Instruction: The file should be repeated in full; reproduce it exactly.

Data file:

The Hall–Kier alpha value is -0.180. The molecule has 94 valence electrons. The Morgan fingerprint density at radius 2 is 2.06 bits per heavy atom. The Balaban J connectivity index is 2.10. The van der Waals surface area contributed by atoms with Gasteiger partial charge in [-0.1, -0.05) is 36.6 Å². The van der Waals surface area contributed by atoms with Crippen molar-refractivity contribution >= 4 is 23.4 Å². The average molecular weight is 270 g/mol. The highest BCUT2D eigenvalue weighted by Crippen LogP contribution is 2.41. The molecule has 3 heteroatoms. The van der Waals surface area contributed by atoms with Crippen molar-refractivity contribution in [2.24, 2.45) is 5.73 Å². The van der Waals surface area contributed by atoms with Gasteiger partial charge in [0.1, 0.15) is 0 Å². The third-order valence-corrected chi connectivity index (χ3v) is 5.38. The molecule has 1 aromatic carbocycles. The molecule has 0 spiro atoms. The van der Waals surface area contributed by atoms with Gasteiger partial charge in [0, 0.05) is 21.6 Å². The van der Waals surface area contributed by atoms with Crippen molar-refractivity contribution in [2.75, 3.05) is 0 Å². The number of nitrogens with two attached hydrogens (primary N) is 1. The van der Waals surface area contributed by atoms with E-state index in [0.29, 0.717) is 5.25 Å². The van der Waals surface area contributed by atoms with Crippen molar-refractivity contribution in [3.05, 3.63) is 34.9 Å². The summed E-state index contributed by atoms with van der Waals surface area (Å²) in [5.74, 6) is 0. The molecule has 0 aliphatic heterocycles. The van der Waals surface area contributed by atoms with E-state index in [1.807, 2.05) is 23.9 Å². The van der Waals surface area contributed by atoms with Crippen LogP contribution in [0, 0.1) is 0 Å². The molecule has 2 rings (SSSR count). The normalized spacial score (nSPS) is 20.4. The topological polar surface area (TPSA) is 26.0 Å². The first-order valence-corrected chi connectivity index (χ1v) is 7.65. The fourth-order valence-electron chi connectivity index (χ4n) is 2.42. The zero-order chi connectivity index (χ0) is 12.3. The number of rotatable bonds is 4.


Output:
The Hall–Kier alpha value is -0.180. The molecule has 94 valence electrons. The Morgan fingerprint density at radius 2 is 2.06 bits per heavy atom. The Balaban J connectivity index is 2.10. The van der Waals surface area contributed by atoms with Gasteiger partial charge in [-0.1, -0.05) is 36.6 Å². The van der Waals surface area contributed by atoms with Crippen molar-refractivity contribution >= 4 is 23.4 Å². The average molecular weight is 270 g/mol. The highest BCUT2D eigenvalue weighted by Crippen LogP contribution is 2.41. The molecule has 3 heteroatoms. The van der Waals surface area contributed by atoms with Crippen molar-refractivity contribution in [2.24, 2.45) is 5.73 Å². The van der Waals surface area contributed by atoms with Gasteiger partial charge in [0.1, 0.15) is 0 Å². The third-order valence-corrected chi connectivity index (χ3v) is 5.38. The molecule has 1 aromatic carbocycles. The molecule has 0 spiro atoms. The van der Waals surface area contributed by atoms with Gasteiger partial charge in [0, 0.05) is 21.6 Å². The van der Waals surface area contributed by atoms with Crippen molar-refractivity contribution in [2.75, 3.05) is 0 Å². The number of nitrogens with two attached hydrogens (primary N) is 1. The van der Waals surface area contributed by atoms with E-state index in [0.29, 0.717) is 5.25 Å². The van der Waals surface area contributed by atoms with Crippen molar-refractivity contribution in [3.05, 3.63) is 34.9 Å². The summed E-state index contributed by atoms with van der Waals surface area (Å²) in [5.74, 6) is 0. The molecule has 0 aliphatic heterocycles. The van der Waals surface area contributed by atoms with E-state index in [1.807, 2.05) is 23.9 Å². The van der Waals surface area contributed by atoms with Crippen LogP contribution in [0, 0.1) is 0 Å². The molecule has 2 rings (SSSR count). The normalized spacial score (nSPS) is 20.4. The topological polar surface area (TPSA) is 26.0 Å². The first-order valence-corrected chi connectivity index (χ1v) is 7.65. The fourth-order valence-electron chi connectivity index (χ4n) is 2.42. The zero-order chi connectivity index (χ0) is 12.3. The number of rotatable bonds is 4.